New HD Phone from Polycom

By Ted Stevenson | Nov 11, 2008 | Print this Page
http://www.enterprisenetworkingplanet.com/unified_communications/New-HD-Phone-from-Polycom-3784156.htm

VoIP phone maker Polycom has a deep commitment to high-definition telephony (also known as 'HD' and 'wideband'), according to Chalan Aras, vice president of marketing for the company's voice communications solutions group.

"We are a true believer in HD voice, and are making an effort to make sure our customers are aware of it," he told VoIPplanet.com in a recent briefing.

And to make the technology more accessible to customers, Polycom yesterday released a new mid-range HD-capable phone, the SoundPoint IP 450, extending the company's selection of endpoints that support wideband audio to nine products.

At $309 list, the SoundPoint IP 450 is now Polycom's most affordable full-featured desk phone. "We have had mid-high and high-end telephones with HD voice, beginning the end of 2006," Aras said. "So we've progressively introduced models with lower pricing, and now we're at the mid-range level."

Wideband audio depends on special codecs (define), with Polycom favoring the ITU T G.722.1 codec. But there's more to creating the highest audio fidelity, Aras assured us.

"In an audio environment, you have a lot of outside influences, to what is being captured, such as echo from the walls, and so forth, and you have to be able to eliminate all that," he said.


Prod interface
The SoundPoint IP 450 desk phone

"With HD voice, you have twice the amount of information—in some cases up to four times as much. So when you have those higher highs and lower lows, you get even more echo and more—call it junk—in the audio that you have to clean up."

Then again, the physical design of the phone components also plays a role. "That means a special enclosure for improved bass sounds, a better microphone placement, such that we can pick up the higher frequencies," Aras explained.

"So, when you combine the wideband codecs with what we call our 'acoustic clarity technology' and the industrial design of the components themselves, all together, that's what we call HD voice."

Of course getting HD-capable equipment into the hands of customers does not in itself an HD revolution make. To make the benefits of wideband audio—greater clarity and intelligibility, improved vocal nuance for enhanced communication—available to the world, service providers' infrastructure have to support the technology as well. In fact, Aras told VoIPplanet.com, "In the VoIP environment, the equipment along the way—and the endpoints—are fairly far along in terms of enabling HD voice.


CMA Desktop client
The CMA Desktop client

"Part of our campaign is to start educating service providers that they already have essentially all the components they need to turn this on. It's a matter of turning it on and then promoting it.

"We expect many more service providers to follow—to deliver this, and use it to their advantage to move people over to voice over IP," he concluded.

Polycom will be showing and demonstrating its HD voice technology at this week's VoiceCon show. It will also be demo'ing a number of video-conferencing-related technologies. Vice president of marketing for video solutions, Joan Vandermate, filled us in on three items:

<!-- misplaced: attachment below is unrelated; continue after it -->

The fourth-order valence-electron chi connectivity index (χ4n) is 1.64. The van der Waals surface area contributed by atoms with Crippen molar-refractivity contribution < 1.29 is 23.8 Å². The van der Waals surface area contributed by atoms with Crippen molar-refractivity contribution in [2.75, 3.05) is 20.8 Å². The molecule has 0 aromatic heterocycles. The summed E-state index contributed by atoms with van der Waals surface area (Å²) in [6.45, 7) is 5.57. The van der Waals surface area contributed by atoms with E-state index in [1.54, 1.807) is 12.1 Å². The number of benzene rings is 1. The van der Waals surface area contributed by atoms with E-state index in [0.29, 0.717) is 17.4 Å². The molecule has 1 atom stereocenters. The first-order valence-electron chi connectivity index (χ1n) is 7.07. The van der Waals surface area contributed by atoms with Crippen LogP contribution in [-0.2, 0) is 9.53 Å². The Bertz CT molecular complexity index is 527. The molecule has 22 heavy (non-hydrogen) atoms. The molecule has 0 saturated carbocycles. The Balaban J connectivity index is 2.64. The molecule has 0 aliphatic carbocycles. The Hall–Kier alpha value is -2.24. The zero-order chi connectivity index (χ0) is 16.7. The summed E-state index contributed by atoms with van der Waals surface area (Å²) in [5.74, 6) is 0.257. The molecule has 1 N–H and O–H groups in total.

Announced earlier in the year, Polycom is now delivering volume shipments of its Converged Management Application (CMA), a management and scheduling tool for videoconferencing systems.

"What the CMA does is allow for very large mass deployments of video in the enterprise," she explained. "It's similar in architecture, almost, to an IP PBX kind of approach, where signaling is handled in a centralized server—as well as provisioning, class of service type of service, and pushing out software updates are centralized in the IT department."

Also part of the CMA is "a very lightweight desktop application or portal for desktop video. The desktop application allows you to receive high definition video to a standard PC or notebook computer. (See image) It also 'interworks' with Polycom's video conferencing room systems and telepresence systems. That is, users can join an in-progress conference from their own desktop.

Another previously announced initiative that is now in full availability is the 'first phase' of Polycom's integration of its video products and infrastructure with Microsoft OCS.

"What this means is that you will be able to see the presence of Polycom room systems, desktop systems, and infrastructure products like our bridges. You'll be able to see the presence of those devices from your OCS client buddy list," Vandermate explained.

"So if you wanted to join a video meeting from your OCS desktop—you wanted to join a meeting in a conference room on video, you just click that video endpoint and join the meeting."

And finally, Polycom will be demonstrating 1080p resolution on its newest video endpoint (that is a resolution of 1920 by 1080 lines per inch). "The 1080p is the holy grail of high definition in video," Vandermate told VoIPplanet.com. "It's the current state of the art of the highest-end HD TVs in the consumer space."

"But what's probably more interesting is that we actually are actually delivering the capability to do 720p at 60 frames per second, which is broadcast standard," Vandermate said. (The 1080p is 30 FPS.) "That resolution at that frame rate gives you remarkable visual clarity and smoothness of motion. We'll be shipping that in December."